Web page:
The Food Maven Diary
My Diet, I'm in Italy
As I said in passing in my last Maven's Diary entry, I am on a very rigorous diet. Besides that I have to lose a huge amount of weight, I have been diagnosed with diabetes. Fortunately, my doctor says it is totally reversible if I lose that huge amount of weight. Vanity was never a big motivator for me. (My line used to be, I've been thin and it isn't that interesting.) Health seems to be. I have been a very good boy. Eating to satisfy two diet regimens isn't as hard as I thought it would be. To tell you the truth, I am rather enjoying it. I have been eating mainly fish and vegetables, but I must also eat carbohydrates at every meal, and even a small amount of carbs with mid-morning and mid-afternoon snacks that include some protein. I am not much of a snacker or nosher, however. I got fat eating way too much food at meals. Too much of everything, not even one particular food, although you must all know by now that I am partial to pasta and ice cream.
Anyway, I eat a good breakfast now – whole grain bread and either fat-free strained yogurt (the Fage brand, also called Total is a g-d send), or Vermont Cheese Company Fromage Blanc, or cottage cheese, or a couple of hard-boiled eggs. I love hard-boiled eggs.
I have been enjoying big bowls of steamed mussels. I indulged (money-wise, not diet-wise) in a big platter of seafood in a restaurant recently – clams and oysters, shrimp and lobster and crab. I have been cooking zuppa di pesce, fish soup, with monkfish (in fact, I will be teaching this dish here at Seliano next week). I have been baking swordfish with breadcrumbs – just brush each side of quarter-inch thick slices (I cut the fish myself, but you can ask your fish market to do this, if they know how) with olive oil, then dredge in breadcrumbs – unseasoned or seasoned, as you like – and put on a baking sheet on the top shelf of a 450-degree oven for 5 minutes. Yes, that's all, five minutes. I season my breadcrumbs in several different ways, but lately my favorite – very Sicilian – is crushed fennel seed (a scant teaspoon per cup of crumbs), finely chopped garlic (1 tablespoon for 1 cup of crumbs), and finely cut parsley (3 tablespoons per cup). Salt and pepper the fish itself. Serve with a wedge of lemon.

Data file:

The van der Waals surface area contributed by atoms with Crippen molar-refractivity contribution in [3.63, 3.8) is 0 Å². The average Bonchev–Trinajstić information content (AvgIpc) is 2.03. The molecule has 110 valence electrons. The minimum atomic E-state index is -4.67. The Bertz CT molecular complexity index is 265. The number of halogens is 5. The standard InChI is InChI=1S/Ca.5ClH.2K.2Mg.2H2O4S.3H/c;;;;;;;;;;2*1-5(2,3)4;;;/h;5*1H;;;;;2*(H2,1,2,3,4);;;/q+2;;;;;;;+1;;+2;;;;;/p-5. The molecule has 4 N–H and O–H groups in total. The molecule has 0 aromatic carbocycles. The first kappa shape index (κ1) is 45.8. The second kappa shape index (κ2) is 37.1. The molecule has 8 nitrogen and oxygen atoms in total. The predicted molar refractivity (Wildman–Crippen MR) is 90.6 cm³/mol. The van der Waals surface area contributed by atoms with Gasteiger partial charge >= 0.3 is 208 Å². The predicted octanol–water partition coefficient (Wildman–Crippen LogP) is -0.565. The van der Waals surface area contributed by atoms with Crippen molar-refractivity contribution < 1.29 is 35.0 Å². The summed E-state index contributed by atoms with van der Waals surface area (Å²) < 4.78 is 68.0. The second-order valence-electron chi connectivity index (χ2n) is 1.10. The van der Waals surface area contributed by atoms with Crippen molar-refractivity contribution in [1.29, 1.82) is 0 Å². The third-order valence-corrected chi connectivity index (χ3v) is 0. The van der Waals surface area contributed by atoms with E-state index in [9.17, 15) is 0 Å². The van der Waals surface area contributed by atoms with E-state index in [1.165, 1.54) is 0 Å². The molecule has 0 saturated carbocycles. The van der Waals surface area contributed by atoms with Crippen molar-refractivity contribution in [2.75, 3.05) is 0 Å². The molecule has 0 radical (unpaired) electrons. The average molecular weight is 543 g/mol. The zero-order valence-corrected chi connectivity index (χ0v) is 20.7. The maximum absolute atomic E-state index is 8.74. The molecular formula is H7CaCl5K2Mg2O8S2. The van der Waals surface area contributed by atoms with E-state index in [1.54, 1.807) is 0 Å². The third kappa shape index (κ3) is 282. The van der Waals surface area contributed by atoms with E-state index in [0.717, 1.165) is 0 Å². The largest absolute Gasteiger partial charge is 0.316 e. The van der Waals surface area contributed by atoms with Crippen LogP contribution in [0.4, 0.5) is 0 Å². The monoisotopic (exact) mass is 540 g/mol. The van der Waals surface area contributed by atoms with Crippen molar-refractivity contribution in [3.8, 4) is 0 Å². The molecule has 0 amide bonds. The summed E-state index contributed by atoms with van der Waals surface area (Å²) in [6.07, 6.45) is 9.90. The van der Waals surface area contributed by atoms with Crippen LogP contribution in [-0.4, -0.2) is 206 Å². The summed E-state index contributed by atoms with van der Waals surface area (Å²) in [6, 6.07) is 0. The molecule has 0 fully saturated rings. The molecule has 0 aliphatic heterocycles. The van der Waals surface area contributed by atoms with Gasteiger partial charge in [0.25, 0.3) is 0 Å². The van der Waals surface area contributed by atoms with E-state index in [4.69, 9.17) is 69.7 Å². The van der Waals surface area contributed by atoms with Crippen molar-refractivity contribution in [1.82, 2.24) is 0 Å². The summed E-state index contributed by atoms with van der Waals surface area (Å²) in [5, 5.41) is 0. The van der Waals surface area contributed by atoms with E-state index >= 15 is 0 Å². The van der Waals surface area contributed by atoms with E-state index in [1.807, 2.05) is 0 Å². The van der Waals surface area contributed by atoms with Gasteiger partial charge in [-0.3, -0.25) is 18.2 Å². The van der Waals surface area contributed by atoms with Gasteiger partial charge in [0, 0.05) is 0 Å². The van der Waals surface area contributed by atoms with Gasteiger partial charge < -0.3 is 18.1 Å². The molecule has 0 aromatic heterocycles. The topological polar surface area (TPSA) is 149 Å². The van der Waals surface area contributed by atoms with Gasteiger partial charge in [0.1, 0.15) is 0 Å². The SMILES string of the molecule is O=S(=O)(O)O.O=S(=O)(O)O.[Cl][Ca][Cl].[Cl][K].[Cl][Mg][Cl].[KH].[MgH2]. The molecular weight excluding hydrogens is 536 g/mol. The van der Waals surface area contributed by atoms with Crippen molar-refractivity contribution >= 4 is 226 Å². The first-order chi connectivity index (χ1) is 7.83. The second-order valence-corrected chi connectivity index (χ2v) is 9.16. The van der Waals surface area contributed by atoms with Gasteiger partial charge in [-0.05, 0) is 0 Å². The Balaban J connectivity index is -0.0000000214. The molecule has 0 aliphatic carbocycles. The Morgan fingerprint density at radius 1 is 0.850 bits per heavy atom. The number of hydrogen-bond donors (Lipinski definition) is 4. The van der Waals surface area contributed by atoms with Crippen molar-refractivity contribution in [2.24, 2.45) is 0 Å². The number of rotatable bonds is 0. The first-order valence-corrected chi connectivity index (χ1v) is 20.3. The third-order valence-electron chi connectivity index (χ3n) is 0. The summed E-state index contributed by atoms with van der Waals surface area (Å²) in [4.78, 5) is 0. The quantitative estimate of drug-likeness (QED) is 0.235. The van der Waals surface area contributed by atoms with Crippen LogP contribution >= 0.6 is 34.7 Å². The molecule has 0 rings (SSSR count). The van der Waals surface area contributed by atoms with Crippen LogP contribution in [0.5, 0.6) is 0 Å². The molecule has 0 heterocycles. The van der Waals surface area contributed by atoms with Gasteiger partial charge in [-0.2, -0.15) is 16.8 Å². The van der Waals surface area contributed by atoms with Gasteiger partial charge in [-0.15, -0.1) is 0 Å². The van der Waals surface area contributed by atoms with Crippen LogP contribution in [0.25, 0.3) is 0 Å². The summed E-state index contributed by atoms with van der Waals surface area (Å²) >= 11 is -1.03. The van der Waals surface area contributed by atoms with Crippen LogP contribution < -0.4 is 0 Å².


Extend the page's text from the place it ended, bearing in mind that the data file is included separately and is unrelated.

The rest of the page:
Whole grilled fish are on my diet, too. I have been loving the small black bass that are in season locally now. I can buy them at my Greenmarket in Grand Army Plaza. Stuff the cavity with rosemary and coarsely cut garlic. Brush the skin with olive oil, That's it. It would be great on a charcoal grill, although I do it in the oven at 500 degrees for about 15 minutes. Eating in a Chinese restaurant recently was a challenge, but I totally enjoyed a steamed fish with ginger and scallions, and I am allowed some rice – about ½ to ¾ cup is about right. Eating sashimi is another good way to stay on this diet, but you have to be careful about that pickled ginger. It has sugar.
For the moment, I can't eat fruit, so my only sweets have been those silly but satisfying sugar-free Popsicle ice pops from the supermarket.
Now that I am in Italy, I thought I would be faced with too many temptations, but it is summer and the vegetables are fabulous. Cecilia steamed some salmon steaks yesterday, seasoning them only with salt, pepper, and garlic. And I had a huge salad of cherry tomatoes with bell peppers. No oil. The tomatoes were so good I was happy eating them only with fresh basil and a few pinches of oregano. Need I say that the basil is fantastic here, too? It is so much more fragrant and flavorful than anything I can buy at home. I'll bet, however, that those of you who grow basil – and don't let it get overgrown – can harvest some very good herb.
Last night, we went to Cecilia's sister Enrica's house for dinner. She knew I was watching what I ate, but she didn't have to cater to me especially. Her hot-weather menu was perfect. Before sitting at the table, she served hummus and an eggplant salad made by a third sister, Rosaria, who is enamored of North African and Middle Eastern food. (She was even wearing a caftan she bought in Tunisia last year), as well as rolled slices of prosciutto held in leaves of endive, and olives. Keeping my bread to a minimum I was very happy.
At the table, we started with eggplant parmigiana, but the eggplant was grilled dry on a ridged iron pan instead of fried. Baked with her fabulous tomato sauce and just a bit of mozzarella between the layers – not like in the states where we burden the dish with tons of cheese and breaded and fried eggplant – the eggplant turned soft and the dish was light and, well, perfect served at room temperature. For a main course, Enrica made a meat loaf of chicken and veal, down the center of which were strips of zucchini. With that, there was a refreshing cucumber salad and sweet and sour red peppers – sautéed red peppers dressed with balsamic vinegar. I did indulge in a tiny bit of dessert: She's bought an ice cream bomb – called spumoni hereabouts – encased in run-soaked cake. I didn't eat the rum cake, but a tiny sliver of the bomb.
Now it's time for lunch here. Cecilia is steaming swordfish today, with sliced tomatoes and garlic on top. And we'll have a huge salad of lettuce and tomato. I am so glad I am not a dessert eater. And tonight I get to eat a little pasta.